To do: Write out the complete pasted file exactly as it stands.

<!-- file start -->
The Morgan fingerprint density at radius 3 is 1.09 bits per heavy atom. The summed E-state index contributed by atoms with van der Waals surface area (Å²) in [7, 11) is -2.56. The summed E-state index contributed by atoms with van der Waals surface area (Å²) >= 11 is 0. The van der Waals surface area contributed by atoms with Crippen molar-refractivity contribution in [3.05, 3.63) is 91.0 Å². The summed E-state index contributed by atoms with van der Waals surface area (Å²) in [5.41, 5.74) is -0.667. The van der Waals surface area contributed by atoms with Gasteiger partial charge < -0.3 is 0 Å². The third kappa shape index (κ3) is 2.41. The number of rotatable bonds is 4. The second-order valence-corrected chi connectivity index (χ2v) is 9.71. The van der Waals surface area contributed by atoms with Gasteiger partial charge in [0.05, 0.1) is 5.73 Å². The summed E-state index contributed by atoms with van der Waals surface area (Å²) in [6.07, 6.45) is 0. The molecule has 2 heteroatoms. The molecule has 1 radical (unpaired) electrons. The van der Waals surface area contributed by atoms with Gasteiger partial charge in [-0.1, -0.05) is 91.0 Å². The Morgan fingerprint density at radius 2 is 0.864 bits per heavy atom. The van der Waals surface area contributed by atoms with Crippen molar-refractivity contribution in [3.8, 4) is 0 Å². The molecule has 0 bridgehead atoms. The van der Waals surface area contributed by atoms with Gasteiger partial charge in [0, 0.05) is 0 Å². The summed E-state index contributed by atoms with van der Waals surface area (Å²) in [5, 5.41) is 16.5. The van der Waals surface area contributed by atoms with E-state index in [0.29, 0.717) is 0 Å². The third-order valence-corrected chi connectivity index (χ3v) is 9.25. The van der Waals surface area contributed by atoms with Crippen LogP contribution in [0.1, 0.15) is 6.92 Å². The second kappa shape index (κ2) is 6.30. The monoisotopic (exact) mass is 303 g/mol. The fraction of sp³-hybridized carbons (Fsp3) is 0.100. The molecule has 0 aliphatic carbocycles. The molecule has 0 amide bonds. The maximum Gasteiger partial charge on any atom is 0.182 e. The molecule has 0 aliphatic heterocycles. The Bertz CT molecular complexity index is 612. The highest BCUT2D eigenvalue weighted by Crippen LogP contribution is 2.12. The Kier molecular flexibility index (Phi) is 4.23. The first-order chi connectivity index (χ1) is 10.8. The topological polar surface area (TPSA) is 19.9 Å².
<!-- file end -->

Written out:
The Morgan fingerprint density at radius 3 is 1.09 bits per heavy atom. The summed E-state index contributed by atoms with van der Waals surface area (Å²) in [7, 11) is -2.56. The summed E-state index contributed by atoms with van der Waals surface area (Å²) >= 11 is 0. The van der Waals surface area contributed by atoms with Crippen molar-refractivity contribution in [3.05, 3.63) is 91.0 Å². The summed E-state index contributed by atoms with van der Waals surface area (Å²) in [5.41, 5.74) is -0.667. The van der Waals surface area contributed by atoms with Gasteiger partial charge < -0.3 is 0 Å². The third kappa shape index (κ3) is 2.41. The number of rotatable bonds is 4. The second-order valence-corrected chi connectivity index (χ2v) is 9.71. The van der Waals surface area contributed by atoms with Gasteiger partial charge in [0.05, 0.1) is 5.73 Å². The summed E-state index contributed by atoms with van der Waals surface area (Å²) in [6.07, 6.45) is 0. The molecule has 2 heteroatoms. The molecule has 1 radical (unpaired) electrons. The van der Waals surface area contributed by atoms with Gasteiger partial charge in [-0.1, -0.05) is 91.0 Å². The Morgan fingerprint density at radius 2 is 0.864 bits per heavy atom. The van der Waals surface area contributed by atoms with Crippen molar-refractivity contribution in [3.8, 4) is 0 Å². The molecule has 0 bridgehead atoms. The van der Waals surface area contributed by atoms with Gasteiger partial charge in [0, 0.05) is 0 Å². The summed E-state index contributed by atoms with van der Waals surface area (Å²) in [5, 5.41) is 16.5. The van der Waals surface area contributed by atoms with E-state index in [0.29, 0.717) is 0 Å². The third-order valence-corrected chi connectivity index (χ3v) is 9.25. The van der Waals surface area contributed by atoms with Crippen LogP contribution in [0.1, 0.15) is 6.92 Å². The second kappa shape index (κ2) is 6.30. The monoisotopic (exact) mass is 303 g/mol. The fraction of sp³-hybridized carbons (Fsp3) is 0.100. The molecule has 0 aliphatic carbocycles. The molecule has 0 amide bonds. The maximum Gasteiger partial charge on any atom is 0.182 e. The molecule has 0 aliphatic heterocycles. The Bertz CT molecular complexity index is 612. The highest BCUT2D eigenvalue weighted by Crippen LogP contribution is 2.12. The Kier molecular flexibility index (Phi) is 4.23. The first-order chi connectivity index (χ1) is 10.8. The topological polar surface area (TPSA) is 19.9 Å².